Make goals that are not timed-based/performance-oriented. So often as athletes, our first thought with regard to goals is I want to finish in X time or I want to place at a certain spot in the results. Those types of goals are great, but you should also make other goals that are focused on your growth as an overall athlete and include things like knowledge, skills, and enjoyment. For example, most triathletes that didn’t grow up swimming spend every workout swimming front crawl and only ever swim front crawl. Make a goal to learn other strokes or to get better at flip turns. Setting goals like this will not only help you get more enjoyment out of your training, but you will likely even find that it helps improve your performance.

Once you make your goals, the next step is to make a plan to meet those goals. What are you going to do in individual workouts that will help you reach your goals? How is your annual training plan structured to help you meet your goals? This is also where we can help as your coach. Make sure you coordinate and communicate with us so that we can come up with challenging yet appropriate goals for you and so that we can make a custom-fit training plan to help you achieve them. You’re going to do great in the new year!

Keys to a Strong Underwater Pull

By Coach Nick Morrison

When we talk about swim technique, it can quickly get overwhelming because there are a hundred different things to think about. Point your toes, keep your core engaged, rotate from the hips, keep your hands toned but not too tense. It’s a lot to think about! In order to make sense of it all, we need to focus on one thing at a time – preferably the one thing that will be most impactful in our stroke. The one thing that every swimming should focus on is developing a strong underwater pull.

A strong underwater pull is made up of three parts (I know, I know – I feel like I’m contradicting my ‘one thing’ statement already). Those are: 1) an early catch, 2) a vertical forearm pull, and 3) a late finish.

Early catch and late finish go hand in hand. Together, they make your distance per stroke as shown in the picture. The longer the distance you can cover with each stroke, the better. The catch is the point where your arm first grabs the water. You want this to be as early in the stroke as possible. The finish is the end of your stroke when your arm is fully extended and your hand is down past your hip.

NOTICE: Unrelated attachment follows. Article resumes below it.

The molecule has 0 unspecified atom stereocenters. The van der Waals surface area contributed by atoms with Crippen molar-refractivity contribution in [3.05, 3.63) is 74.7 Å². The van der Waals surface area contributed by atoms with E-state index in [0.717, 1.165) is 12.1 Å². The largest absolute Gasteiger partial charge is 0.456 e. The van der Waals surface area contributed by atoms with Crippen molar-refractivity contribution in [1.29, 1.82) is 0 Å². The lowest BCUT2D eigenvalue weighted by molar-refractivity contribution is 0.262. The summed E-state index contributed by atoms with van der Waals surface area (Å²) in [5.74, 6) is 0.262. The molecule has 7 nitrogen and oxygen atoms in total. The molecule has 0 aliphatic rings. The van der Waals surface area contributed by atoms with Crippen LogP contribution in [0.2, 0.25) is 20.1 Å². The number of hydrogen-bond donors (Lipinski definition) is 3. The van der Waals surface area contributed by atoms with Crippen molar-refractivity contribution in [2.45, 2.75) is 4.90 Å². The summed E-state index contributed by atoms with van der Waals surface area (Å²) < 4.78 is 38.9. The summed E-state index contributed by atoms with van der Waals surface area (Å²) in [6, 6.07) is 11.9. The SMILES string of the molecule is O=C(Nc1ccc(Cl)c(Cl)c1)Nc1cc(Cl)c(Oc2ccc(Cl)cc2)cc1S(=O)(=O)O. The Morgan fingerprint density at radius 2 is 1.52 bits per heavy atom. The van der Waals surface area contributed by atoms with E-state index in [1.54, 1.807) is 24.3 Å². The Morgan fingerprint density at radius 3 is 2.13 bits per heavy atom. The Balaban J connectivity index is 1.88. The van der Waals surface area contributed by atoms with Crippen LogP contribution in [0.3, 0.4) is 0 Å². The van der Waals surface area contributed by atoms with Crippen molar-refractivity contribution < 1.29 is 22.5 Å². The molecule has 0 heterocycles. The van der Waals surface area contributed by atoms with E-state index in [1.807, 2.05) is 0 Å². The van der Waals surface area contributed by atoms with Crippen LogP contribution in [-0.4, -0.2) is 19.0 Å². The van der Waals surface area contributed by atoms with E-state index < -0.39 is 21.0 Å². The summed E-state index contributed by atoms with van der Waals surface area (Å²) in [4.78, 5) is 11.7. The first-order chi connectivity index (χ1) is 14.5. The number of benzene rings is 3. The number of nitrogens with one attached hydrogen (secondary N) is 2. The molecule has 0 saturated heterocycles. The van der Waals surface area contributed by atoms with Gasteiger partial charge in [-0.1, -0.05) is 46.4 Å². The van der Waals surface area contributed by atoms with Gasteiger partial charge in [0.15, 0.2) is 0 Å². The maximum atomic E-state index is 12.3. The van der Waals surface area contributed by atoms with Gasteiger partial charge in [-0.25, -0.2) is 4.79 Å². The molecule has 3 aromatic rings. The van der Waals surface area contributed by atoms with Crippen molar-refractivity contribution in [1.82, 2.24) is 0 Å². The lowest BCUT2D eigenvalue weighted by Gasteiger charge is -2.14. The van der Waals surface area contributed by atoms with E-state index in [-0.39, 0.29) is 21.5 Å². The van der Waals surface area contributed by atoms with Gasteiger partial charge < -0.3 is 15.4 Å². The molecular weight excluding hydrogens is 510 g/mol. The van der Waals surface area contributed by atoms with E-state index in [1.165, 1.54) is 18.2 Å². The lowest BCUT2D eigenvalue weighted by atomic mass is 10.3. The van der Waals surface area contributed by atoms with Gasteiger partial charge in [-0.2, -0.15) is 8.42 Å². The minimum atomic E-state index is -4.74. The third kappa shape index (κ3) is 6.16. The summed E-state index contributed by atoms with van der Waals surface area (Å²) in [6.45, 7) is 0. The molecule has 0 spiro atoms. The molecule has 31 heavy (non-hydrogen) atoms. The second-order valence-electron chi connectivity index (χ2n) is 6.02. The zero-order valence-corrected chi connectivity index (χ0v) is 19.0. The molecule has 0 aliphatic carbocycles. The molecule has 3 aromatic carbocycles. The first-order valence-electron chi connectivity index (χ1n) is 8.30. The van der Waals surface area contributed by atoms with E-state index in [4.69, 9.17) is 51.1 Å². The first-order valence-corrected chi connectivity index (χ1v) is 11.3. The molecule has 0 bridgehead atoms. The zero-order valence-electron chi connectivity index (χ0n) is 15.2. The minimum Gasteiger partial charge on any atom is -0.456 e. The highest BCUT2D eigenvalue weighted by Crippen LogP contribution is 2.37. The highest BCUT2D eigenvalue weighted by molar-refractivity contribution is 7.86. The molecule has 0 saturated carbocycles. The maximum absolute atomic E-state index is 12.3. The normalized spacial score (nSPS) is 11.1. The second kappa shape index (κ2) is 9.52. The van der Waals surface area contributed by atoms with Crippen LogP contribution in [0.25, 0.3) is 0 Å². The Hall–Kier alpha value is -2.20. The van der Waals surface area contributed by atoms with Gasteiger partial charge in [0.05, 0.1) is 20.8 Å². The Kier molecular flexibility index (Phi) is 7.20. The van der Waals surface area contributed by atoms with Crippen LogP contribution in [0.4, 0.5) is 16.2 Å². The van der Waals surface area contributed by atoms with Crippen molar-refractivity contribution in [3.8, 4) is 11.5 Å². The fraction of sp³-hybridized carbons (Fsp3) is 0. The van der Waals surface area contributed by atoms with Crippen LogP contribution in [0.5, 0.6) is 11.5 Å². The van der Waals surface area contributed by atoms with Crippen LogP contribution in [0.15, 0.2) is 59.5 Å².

Swimming - strong underwater pull

Between the catch and the finish is where the underwater pull happens. The key to a strong underwater pull is a vertical forearm. Think of your elbow to fingertips as your paddle which is propelling you through the water. You need that paddle to be vertical. This ensures that you are generating power in the right direction.

The most common mistake I see athletes make is rushing the catch. They will be so excited to start the pull that they forget to catch water first and their paddle won’t be vertical in the water until their arm is even with their shoulder. This causes a couple issues. First, it dramatically shortens your distance per stroke. Second, instead of propelling their body forward through the water, they are actually lifting their shoulders out of the water toward the surface because their paddle is not yet vertical when they start to pull.

So remember, be patient at the catch. Give yourself time to get your paddle vertical in the water. Then start your pull. Maintain that vertical paddle through the pull and finish all the way down past your hip. Finally, keep in mind that every incremental improvement helps.

Pacing and Variability in Cycling

By Coach Nick Morrison

If you ride with a power meter, one of the most beneficial metrics to analyze after you ride is your variability index (VI). VI tracks the fluctuation in your power output. Low fluctuation means you held a relatively constant power output during the whole ride and the VI score will be in the 1.00-1.05 range. Lots of fluctuation means you were constantly changing your power output – at times going really hard and at other times going really easy. These are two very different approaches to riding – sprint/recover/sprint/recover vs. pace evenly. As shown in the example variability chart below, these may still end up with the same average power. So, which approach is more appropriate for you?

Variability Comparison

If you are training for time trial style (non-drafting) triathlons or for endurance cycling events like century rides, low variability is the way to go. These events are all about pacing. In triathlon, you need to look at your bike portion not only to look at your bike split, but also to make sure you set yourself up for a good run. Riding with low variability will set yourself up for a great run while riding with high variability will make you struggle through the run (even if you get through the bike alright).

Some courses and conditions will challenge you more than others. On nice calm days with a flat straight course, it’s pretty easy to ride with low variability. You’ll barely even need to change gears. If it’s a windy day or if you’re riding a winding or hilly course, the conditions will be more challenging to keep a low variability. When you’re riding in those challenging conditions, keep an eye on your power output and try to keep it constant. Shift frequently. Avoid the temptations to attack hills (even short ones) or accelerate aggressively out of corners – both cause your power to spike. Challenging courses and conditions are just that – challenging. But if you’re smart about how you approach the ride, you can still do well.